If one ever wants to know what the slower side of intelligentsia is thinking or, in this case, not really thinking, in 2016, you can often find the answer in a meme.
To wit, after Tyler Perry’s Boo! A Madea Halloween grossed more than $28 million opening weekend, I stumbled upon an unfortunate lil’ meme that compared that gross with the one earned by Nate Parker’s The Birth of a Nation. There, Tyler Perry was referred to as “Tyler Fairy,” and regarding why the Madea movie made more money, well, “Because we will support emasculation over our quest for liberation.”
Of course, that was typed in all caps because if there’s one thing a homophobic fool loves more than being wrong, it’s being wrong with a caps lock. As poorly made and thought out as the meme was, it was a visual representation of many thoughts flooding social media and, depending on the media outlet, headlines. Some of us just love us a good conspiracy even if makes absolutely no sense.
Comedies tend to perform better than historical dramas. Tyler Perry isn’t some unknown entity; he has created an empire spanning varying facets of the entertainment industry thanks to a very sizable, loyal fan base. Most of that fan base consists of black women—the same demo that majorly supported Nate Parker’s movie.
With respect to the notion about supporting a film directed by a black man but released by a major Hollywood studio, uh, black people’s liberation will not come by way of consumerism, let alone a movie. Imagery matters, but one would have to be an empty-headed sucker to believe that a film could dismantle systemic racism and white supremacy.
The kind of fool who makes homophobic, meaningless memes, I suppose.
As for the “emasculation of the black man” trope, that does remind one of previous statements made by Parker himself. That’s why I take great pleasure in Moonlight, which explores manhood and gay black identity, as the critical darling many anticipated The Birth of a Nation to be. Both the Madea movie and Moonlight are enjoying success in their respective circuits.
Still, for all of Perry’s success over time, he recently revealed, “I still have issues getting screens in white neighborhoods, believe it or not.” He went on to add about his opening figures: “I think the numbers could have been bigger had people who are in the white suburbs had the option to go to their own theaters to see it. It’s something I’ve been dealing with for many, many years.”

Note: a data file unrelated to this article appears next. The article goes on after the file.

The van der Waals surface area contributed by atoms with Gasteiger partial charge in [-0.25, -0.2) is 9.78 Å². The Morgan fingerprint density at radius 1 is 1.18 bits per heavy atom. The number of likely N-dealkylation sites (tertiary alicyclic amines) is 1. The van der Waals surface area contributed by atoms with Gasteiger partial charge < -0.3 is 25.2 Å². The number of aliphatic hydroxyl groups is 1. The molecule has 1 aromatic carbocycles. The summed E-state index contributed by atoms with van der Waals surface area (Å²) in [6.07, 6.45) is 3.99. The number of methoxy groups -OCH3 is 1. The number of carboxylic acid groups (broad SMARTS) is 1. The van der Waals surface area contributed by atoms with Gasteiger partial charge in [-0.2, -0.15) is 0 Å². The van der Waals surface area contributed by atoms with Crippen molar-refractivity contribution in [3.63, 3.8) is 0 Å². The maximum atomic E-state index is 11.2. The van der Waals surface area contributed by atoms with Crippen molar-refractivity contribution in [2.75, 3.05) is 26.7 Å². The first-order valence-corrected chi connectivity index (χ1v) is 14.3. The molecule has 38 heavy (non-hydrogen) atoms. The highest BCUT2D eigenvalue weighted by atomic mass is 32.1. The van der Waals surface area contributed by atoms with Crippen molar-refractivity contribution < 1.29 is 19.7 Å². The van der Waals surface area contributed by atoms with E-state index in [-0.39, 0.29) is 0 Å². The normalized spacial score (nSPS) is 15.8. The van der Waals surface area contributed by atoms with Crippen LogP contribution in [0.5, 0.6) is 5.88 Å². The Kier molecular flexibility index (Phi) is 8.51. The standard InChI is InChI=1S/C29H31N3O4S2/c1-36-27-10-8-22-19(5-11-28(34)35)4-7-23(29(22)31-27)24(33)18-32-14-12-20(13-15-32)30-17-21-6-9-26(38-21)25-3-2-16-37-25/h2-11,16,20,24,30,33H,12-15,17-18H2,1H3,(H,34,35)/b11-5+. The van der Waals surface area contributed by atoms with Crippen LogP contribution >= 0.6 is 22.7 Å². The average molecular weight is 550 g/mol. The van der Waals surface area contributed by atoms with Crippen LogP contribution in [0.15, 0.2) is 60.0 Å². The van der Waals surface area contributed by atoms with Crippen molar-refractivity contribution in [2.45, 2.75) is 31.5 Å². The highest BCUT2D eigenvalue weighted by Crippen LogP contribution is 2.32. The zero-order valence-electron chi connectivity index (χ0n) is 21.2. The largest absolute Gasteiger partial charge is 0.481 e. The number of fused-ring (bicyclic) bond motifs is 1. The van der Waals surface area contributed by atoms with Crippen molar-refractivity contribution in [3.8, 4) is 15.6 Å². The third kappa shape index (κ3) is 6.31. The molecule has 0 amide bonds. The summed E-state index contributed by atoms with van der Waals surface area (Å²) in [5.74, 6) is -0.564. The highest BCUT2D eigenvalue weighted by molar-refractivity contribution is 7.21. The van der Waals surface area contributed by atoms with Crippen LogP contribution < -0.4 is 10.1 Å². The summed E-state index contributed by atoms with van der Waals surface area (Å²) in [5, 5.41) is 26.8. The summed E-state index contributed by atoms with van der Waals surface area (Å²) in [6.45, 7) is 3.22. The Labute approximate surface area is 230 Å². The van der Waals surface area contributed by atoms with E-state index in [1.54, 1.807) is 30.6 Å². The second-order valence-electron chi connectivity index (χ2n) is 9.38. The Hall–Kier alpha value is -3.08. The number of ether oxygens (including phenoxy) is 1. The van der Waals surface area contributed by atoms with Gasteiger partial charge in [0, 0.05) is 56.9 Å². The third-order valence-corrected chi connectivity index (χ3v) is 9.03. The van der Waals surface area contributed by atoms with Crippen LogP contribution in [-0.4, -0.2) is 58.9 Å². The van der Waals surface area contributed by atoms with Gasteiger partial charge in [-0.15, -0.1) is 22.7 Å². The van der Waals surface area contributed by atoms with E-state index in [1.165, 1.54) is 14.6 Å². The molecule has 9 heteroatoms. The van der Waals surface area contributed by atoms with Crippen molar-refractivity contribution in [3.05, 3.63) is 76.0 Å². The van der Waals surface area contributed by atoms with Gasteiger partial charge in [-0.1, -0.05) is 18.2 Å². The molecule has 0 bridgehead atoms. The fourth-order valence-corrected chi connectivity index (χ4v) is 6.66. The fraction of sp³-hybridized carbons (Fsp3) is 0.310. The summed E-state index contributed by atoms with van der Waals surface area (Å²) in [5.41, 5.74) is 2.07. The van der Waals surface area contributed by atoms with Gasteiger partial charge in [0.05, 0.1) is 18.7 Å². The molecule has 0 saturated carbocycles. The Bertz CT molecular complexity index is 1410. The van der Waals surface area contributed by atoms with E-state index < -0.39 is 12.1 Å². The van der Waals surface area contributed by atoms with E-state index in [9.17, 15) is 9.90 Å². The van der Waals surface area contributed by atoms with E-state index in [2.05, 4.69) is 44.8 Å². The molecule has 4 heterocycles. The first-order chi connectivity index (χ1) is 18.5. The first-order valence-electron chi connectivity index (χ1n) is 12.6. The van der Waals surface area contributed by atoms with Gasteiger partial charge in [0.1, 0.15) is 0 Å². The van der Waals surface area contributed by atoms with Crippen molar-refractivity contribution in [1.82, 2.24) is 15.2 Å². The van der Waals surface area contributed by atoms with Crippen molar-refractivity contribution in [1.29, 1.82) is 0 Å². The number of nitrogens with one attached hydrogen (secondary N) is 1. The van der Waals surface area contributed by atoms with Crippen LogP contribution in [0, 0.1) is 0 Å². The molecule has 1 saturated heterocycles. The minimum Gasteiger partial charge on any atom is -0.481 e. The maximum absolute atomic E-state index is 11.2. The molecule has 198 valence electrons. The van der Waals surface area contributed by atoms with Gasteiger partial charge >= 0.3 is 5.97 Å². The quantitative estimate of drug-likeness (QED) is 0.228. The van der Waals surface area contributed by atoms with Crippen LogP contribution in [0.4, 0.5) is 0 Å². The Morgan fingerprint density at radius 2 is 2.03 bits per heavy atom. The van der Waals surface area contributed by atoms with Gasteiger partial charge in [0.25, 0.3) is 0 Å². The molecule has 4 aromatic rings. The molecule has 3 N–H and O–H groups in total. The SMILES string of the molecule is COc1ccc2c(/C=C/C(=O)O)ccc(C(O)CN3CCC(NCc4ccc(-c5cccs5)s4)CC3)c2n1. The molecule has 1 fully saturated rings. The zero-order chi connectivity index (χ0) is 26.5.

There were also tweets like this one sent out by the Washington Post: “Moonlight is about a poor, black, gay teen. But here’s why it relates to everyone.”
Movies with predominantly white casts never, ever have their stories presented this way.
Black people, no matter their gender, sexuality or amount of duct tape used to play a woman in a comedy, still have to contend with prejudice on varying levels. Each of us continues to be limited in some way by other people’s biased perceptions of who we are and what we’re capable of. We all have our values judged.
For months now, there’s been this ongoing question about why we as black people need to support one movie over all others. It’s always been a crock; only the inherent biases are grating to the nerve. In sum, your counterfeit-Confucius, dimwitted cousins that refuse to let go of The Birth of a Nation’s perceived failure need to find the nearest tar pit and hop headfirst into it.
There will be other films where people run this same logic, but, ultimately, one thing will remain constant: If you don’t celebrate all of us, and if you opt to pit us against one another, you’re a divisive fool. That and you never really loved us no way. And go buy an extra ticket if you’re that worried.